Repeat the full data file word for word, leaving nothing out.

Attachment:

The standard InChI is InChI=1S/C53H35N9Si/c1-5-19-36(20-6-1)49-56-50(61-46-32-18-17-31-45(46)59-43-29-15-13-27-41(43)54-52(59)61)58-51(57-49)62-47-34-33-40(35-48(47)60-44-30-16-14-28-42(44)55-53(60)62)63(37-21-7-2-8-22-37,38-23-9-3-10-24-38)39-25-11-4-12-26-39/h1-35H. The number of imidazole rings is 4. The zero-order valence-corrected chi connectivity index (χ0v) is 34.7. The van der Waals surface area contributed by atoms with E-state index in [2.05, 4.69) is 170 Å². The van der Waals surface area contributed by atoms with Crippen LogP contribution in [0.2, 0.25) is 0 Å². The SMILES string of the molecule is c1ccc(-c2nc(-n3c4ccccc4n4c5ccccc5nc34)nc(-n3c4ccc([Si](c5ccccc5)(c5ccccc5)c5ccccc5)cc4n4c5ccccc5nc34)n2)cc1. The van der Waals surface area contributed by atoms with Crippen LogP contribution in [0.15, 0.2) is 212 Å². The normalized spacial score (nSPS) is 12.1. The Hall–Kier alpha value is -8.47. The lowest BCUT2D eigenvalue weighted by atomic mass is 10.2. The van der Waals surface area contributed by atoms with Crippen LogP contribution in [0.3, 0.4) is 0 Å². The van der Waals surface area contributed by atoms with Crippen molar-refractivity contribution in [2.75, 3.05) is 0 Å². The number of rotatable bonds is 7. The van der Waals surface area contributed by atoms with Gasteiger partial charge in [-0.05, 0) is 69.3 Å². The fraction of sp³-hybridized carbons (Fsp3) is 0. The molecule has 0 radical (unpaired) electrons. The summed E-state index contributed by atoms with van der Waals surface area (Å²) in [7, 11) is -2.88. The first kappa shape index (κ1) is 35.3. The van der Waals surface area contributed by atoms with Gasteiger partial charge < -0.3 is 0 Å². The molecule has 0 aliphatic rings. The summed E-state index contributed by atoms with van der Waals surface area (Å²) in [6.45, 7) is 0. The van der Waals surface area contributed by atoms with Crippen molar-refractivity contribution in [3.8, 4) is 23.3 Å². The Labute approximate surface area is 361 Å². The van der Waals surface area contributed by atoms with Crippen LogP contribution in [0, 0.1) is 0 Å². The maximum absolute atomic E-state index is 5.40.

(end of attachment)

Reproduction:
The standard InChI is InChI=1S/C53H35N9Si/c1-5-19-36(20-6-1)49-56-50(61-46-32-18-17-31-45(46)59-43-29-15-13-27-41(43)54-52(59)61)58-51(57-49)62-47-34-33-40(35-48(47)60-44-30-16-14-28-42(44)55-53(60)62)63(37-21-7-2-8-22-37,38-23-9-3-10-24-38)39-25-11-4-12-26-39/h1-35H. The number of imidazole rings is 4. The zero-order valence-corrected chi connectivity index (χ0v) is 34.7. The van der Waals surface area contributed by atoms with E-state index in [2.05, 4.69) is 170 Å². The van der Waals surface area contributed by atoms with Crippen LogP contribution in [0.2, 0.25) is 0 Å². The SMILES string of the molecule is c1ccc(-c2nc(-n3c4ccccc4n4c5ccccc5nc34)nc(-n3c4ccc([Si](c5ccccc5)(c5ccccc5)c5ccccc5)cc4n4c5ccccc5nc34)n2)cc1. The van der Waals surface area contributed by atoms with Crippen LogP contribution in [0.15, 0.2) is 212 Å². The normalized spacial score (nSPS) is 12.1. The Hall–Kier alpha value is -8.47. The lowest BCUT2D eigenvalue weighted by atomic mass is 10.2. The van der Waals surface area contributed by atoms with Crippen LogP contribution in [0.3, 0.4) is 0 Å². The van der Waals surface area contributed by atoms with Crippen molar-refractivity contribution in [2.75, 3.05) is 0 Å². The number of rotatable bonds is 7. The van der Waals surface area contributed by atoms with Gasteiger partial charge in [-0.05, 0) is 69.3 Å². The fraction of sp³-hybridized carbons (Fsp3) is 0. The molecule has 0 radical (unpaired) electrons. The summed E-state index contributed by atoms with van der Waals surface area (Å²) in [7, 11) is -2.88. The first kappa shape index (κ1) is 35.3. The van der Waals surface area contributed by atoms with Gasteiger partial charge < -0.3 is 0 Å². The molecule has 0 aliphatic rings. The summed E-state index contributed by atoms with van der Waals surface area (Å²) in [6.45, 7) is 0. The van der Waals surface area contributed by atoms with Crippen molar-refractivity contribution in [3.8, 4) is 23.3 Å². The Labute approximate surface area is 361 Å². The van der Waals surface area contributed by atoms with Crippen LogP contribution in [0, 0.1) is 0 Å². The maximum absolute atomic E-state index is 5.40.